Johnson was among the earliest members of the Rhode Island chapter of the International Game Developers Association. Founded in 2011 by Geraldo Perez, the Ocean State group looked to advance the games industry in the state and create a social-gathering place where 38 Studios employees who relocated to Providence from out-of-state could meet with other gaming enthusiasts – and recruit people like Perez to work for the company.

“None of us believe that another company would [relocate to the city], nor do we believe the citizens of Rhode Island would be able to have the stomach for that,” he said. “The game industry really took a black eye, so every game company is [perceived as] some kind of flim-flam artist. … I’m reserved about mentioning that I’m in the game-development industry because it will lead to a conversation about 38 Studios.”

Despite the fallout, Johnson does expect to see a “serious game company” emerge from within the state in the next year.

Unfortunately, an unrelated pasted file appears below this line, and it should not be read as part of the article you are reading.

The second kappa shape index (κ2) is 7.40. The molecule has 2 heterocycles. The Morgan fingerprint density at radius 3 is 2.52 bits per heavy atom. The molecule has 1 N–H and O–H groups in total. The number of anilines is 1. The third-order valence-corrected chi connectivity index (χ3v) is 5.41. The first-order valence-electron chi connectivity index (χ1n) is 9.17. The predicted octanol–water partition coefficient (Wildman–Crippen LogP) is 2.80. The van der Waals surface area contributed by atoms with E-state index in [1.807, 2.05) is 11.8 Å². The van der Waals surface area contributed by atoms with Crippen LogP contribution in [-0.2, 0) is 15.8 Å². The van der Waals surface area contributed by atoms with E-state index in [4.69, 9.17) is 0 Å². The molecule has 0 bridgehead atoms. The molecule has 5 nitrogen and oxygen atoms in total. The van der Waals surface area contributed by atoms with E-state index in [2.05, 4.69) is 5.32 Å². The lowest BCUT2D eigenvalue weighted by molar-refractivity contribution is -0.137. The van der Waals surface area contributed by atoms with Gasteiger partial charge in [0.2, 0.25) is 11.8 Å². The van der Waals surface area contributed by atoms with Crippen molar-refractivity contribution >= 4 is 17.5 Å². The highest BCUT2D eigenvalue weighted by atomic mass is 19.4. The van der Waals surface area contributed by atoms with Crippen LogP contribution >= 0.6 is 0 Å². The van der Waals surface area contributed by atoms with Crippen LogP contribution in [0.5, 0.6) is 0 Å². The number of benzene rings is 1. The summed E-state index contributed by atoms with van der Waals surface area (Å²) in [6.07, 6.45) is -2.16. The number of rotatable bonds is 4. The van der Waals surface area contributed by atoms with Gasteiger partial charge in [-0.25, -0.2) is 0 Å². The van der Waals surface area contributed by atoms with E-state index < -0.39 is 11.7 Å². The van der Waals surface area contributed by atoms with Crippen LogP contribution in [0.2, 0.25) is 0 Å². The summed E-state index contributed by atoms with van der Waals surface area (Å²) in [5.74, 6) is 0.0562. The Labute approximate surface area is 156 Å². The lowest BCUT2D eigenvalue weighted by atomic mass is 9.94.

Kevin Murphy, Eric Hall and Aaron James have set out to build that company in downtown Providence. Their joint business venture, Nexperience, bills itself as a cutting-edge, game-development company focused on designing virtual-reality experiences for the Oculus Rift headset.

Hall studied the evolution of the Oculus technology – and the market potential for a company in the virtual-reality arena – for two years before bringing his business idea to Murphy, a fellow Rhode Island attorney and one of the co-founders of Hatch Entrepreneurial Center in Providence. James, a serial entrepreneur who came together with Murphy and Hall to launch the venture a few months ago, said Nexperience plans to piggyback on the momentum that Facebook’s recent $2 billion acquisition of Oculus will drive for virtual-reality development.

To read the entire article visit: R.I. gaming-industry dream alive – Providence Business News.

Graduate Feedback

“(I) also wanted to note, every place I interviewed was extremely impressed with not just what I know, but the fact that I went to NEIT. Your school has an excellent reputation out in the professional world. It really allowed me to pick and choose who I wanted to work for (I received many job offers before accepting this one).”  Justin Viera 3/2010 Associate degree in Network Engineering Technology and currently enrolled in the Bachelor degree in Network Engineering Technology